Let’s Talk with Lois Winston


Sorry, Knot Sorry Book Release

June 6, 2024

Sorry, Knot Sorry, the thirteenth book in my Anastasia Pollack Crafting Mysteries, released this week. The book marks the twenty-first full-length novel I’ve published. In addition, I’ve published five novellas, a children’s chapter book, several short stories, and a nonfiction book on writing. Never in my wildest imagination did I ever think my life would take me in this direction.

I went to art school and had expectations of moving back to the New York metro area after graduating and working as an illustrator. But halfway through my junior year, a classmate introduced me to the guy who would become my husband, and I wound up staying in Philadelphia after graduation. I never become an illustrator. After a short stint at two different ad agencies, I became a layout artist for a major department store.

When my first child was born, I began freelancing, first for the department store, then as a designer of needlework and crafts for kit manufacturers, magazines, and craft book publishers.

The last time I had written a piece of fiction was freshman year of college. Twenty-five years later, I wrote what was to become my first published novel. It took ten years of learning and revising before that book sold. And now look where I am!

No matter how we plan for the future, we never know where we’ll eventually wind up. Poet Robert Frost said it best in The Road Not Taken:

Two roads diverged in a wood, and I—
I took the one less traveled by,
And that has made all the difference.

Choice image from Pixabay

Do you ever wonder how different your life might have been had you chosen a different college, a different major, a different job, a different place to live, even a different spouse? Not all decisions are life-altering, but sometimes, even the smallest decisions wind up having lasting impact on our lives. Hindsight often makes us aware of things we should have done differently, but if we could change something from our past, would it have impacted our lives in some other unexpected way?

Sometimes I wish the writing bug had bitten me years earlier. However, I also know that I had a lot to learn, both as a writer and as a person. That growth and experience inspires much of my writing, especially in the characters I create. Even though I’m a person of very little patience, I also believe most things happens for a reason. This can sometimes make for a frustrating conundrum, but in the end, I’m happy where life has taken me—at least for the most part.

How about you? Do you ever wish you could go back in time for a do-over? Or do you believe that everything happens for a reason? Post a comment for a chance to win a promo code for a free audiobook download of one of the available Anastasia Pollack Crafting Mysteries.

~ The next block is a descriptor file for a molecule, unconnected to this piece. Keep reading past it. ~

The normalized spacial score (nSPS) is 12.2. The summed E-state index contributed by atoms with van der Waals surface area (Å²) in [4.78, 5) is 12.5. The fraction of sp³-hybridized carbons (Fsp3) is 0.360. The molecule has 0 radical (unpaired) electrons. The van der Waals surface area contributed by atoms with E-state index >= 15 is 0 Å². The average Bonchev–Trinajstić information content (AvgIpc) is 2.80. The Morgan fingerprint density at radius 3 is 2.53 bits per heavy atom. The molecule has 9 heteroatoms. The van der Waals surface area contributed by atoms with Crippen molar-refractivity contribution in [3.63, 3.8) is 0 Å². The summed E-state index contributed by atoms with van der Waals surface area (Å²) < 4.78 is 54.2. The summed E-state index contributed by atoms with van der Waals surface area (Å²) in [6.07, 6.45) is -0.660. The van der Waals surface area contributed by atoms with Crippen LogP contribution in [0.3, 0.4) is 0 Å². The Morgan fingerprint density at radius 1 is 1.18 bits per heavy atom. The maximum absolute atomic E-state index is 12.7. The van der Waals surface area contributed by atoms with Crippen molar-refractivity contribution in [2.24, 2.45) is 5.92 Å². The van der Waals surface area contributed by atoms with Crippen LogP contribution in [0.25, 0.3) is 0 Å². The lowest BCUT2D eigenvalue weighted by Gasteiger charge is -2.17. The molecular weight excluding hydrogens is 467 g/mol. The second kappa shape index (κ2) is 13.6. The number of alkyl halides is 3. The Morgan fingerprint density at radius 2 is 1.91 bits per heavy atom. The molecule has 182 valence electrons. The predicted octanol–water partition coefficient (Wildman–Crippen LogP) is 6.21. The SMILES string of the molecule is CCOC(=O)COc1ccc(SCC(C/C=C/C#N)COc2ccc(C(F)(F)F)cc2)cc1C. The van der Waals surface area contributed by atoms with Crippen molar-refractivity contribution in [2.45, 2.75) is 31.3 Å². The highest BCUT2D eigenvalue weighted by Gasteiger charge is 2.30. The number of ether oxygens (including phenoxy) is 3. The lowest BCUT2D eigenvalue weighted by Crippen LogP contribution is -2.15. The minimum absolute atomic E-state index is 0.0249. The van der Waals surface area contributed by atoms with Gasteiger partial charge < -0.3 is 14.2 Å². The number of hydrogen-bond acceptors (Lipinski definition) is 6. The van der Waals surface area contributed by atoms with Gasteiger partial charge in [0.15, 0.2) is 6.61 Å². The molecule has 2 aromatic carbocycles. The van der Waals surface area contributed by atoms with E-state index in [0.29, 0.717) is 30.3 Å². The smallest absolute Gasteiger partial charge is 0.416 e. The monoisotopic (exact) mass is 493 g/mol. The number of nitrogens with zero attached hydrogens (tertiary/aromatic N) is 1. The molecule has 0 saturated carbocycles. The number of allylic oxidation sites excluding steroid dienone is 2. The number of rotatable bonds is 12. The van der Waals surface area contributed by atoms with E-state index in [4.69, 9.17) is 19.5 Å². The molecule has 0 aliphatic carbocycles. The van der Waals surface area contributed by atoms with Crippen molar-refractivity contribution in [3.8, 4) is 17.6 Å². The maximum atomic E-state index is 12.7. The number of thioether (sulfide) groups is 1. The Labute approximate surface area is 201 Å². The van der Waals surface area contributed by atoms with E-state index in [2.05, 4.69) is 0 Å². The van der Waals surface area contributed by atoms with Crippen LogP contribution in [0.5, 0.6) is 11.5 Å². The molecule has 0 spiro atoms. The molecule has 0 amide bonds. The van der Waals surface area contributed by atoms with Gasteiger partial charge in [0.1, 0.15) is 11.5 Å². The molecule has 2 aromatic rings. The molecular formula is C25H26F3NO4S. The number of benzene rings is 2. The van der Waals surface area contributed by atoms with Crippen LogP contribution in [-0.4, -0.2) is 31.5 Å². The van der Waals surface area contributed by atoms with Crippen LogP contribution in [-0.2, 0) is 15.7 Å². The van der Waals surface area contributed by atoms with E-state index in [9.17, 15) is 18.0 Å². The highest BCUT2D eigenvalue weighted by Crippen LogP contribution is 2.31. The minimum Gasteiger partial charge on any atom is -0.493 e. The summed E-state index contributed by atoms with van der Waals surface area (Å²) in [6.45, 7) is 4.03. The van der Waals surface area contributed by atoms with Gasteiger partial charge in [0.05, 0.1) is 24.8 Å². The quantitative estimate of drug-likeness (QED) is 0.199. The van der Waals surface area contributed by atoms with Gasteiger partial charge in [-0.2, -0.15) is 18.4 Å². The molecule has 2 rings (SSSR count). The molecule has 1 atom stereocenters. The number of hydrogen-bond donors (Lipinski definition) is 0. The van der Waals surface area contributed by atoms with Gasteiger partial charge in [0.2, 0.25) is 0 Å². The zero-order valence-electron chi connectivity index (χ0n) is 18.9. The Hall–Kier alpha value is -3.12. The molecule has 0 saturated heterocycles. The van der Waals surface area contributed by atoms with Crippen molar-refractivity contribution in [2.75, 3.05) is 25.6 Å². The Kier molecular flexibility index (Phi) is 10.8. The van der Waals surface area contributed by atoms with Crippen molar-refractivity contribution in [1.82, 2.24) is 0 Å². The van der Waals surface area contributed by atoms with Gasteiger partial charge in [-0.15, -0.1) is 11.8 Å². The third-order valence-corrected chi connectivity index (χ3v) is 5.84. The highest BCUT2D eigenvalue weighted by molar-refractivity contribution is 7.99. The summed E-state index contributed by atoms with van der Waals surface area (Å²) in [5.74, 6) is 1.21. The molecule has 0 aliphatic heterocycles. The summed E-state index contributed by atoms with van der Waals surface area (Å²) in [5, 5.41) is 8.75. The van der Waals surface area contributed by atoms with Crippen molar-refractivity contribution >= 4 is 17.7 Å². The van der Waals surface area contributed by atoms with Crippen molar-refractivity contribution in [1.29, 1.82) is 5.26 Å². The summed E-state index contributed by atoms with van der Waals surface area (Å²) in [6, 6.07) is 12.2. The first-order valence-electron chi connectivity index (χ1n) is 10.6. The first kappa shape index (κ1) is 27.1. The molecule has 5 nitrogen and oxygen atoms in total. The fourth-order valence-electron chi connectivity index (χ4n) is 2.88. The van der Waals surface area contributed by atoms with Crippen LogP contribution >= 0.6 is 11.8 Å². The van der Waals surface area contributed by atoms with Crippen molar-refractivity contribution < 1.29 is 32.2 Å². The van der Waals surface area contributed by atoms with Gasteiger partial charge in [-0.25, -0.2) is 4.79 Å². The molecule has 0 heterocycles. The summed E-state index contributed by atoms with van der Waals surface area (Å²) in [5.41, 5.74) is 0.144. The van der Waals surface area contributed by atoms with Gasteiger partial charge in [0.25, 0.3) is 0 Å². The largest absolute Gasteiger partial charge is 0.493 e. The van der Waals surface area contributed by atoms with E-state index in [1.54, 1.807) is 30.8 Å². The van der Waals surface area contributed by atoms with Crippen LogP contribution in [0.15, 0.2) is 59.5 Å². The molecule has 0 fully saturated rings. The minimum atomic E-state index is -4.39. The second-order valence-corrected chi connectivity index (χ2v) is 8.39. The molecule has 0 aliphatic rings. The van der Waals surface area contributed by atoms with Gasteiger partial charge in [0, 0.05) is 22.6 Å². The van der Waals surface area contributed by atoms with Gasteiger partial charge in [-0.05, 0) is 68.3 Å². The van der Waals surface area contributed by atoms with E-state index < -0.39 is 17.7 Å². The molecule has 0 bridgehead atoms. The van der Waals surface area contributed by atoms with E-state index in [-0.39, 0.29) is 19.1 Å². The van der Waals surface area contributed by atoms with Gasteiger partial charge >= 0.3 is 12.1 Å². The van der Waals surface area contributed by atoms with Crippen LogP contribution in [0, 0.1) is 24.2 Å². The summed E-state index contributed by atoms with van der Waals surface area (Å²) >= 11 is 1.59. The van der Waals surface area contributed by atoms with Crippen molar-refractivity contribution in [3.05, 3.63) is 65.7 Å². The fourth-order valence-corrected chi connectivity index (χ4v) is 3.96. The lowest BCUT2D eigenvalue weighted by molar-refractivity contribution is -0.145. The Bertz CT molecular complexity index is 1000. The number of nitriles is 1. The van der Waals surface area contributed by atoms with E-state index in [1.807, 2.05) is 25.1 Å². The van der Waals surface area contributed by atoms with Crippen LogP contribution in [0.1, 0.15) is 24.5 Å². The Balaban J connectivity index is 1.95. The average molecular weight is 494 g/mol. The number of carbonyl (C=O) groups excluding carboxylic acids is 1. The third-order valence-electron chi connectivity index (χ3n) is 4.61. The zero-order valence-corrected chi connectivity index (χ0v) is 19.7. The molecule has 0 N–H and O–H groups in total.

Sorry, Knot Sorry
An Anastasia Pollack Crafting Mystery, Book 13

Magazine crafts editor Anastasia Pollack may finally be able to pay off the remaining debt she found herself saddled with when her duplicitous first husband dropped dead in a Las Vegas casino. But as Anastasia has discovered, nothing in her life is ever straightforward. Strings are always attached. Thanks to the success of an unauthorized true crime podcast, a television production company wants to option her life—warts and all—as a reluctant amateur sleuth.

Is such exposure worth a clean financial slate? Anastasia isn’t sure, but at the same time, rumors are flying about layoffs at the office. Whether she wants national exposure or not, Anastasia may be forced to sign on the dotted line to keep from standing in the unemployment line. But the dead bodies keep coming, and they’re not in the script.

Craft tips included.

Buy Links

While you’re here, check out our contest page. Our current contest runs from June 1-22 and features books from Nancy J Cohen and Debra H. Goldstein. To enter the contest, CLICK HERE.

Want to learn more about author Lois Winston? Visit her WEBSITE.

 



Posted in Let's Talk, with Lois Winston • Tags: , , , |  31 Comments

 

31 thoughts on “Sorry, Knot Sorry Book Release

  1. Somehow, I’m not sure a million do- overs would change anything. I’m enough of a fatalist to believe different errors or triumphs would have the same end result even if the acts or players were different.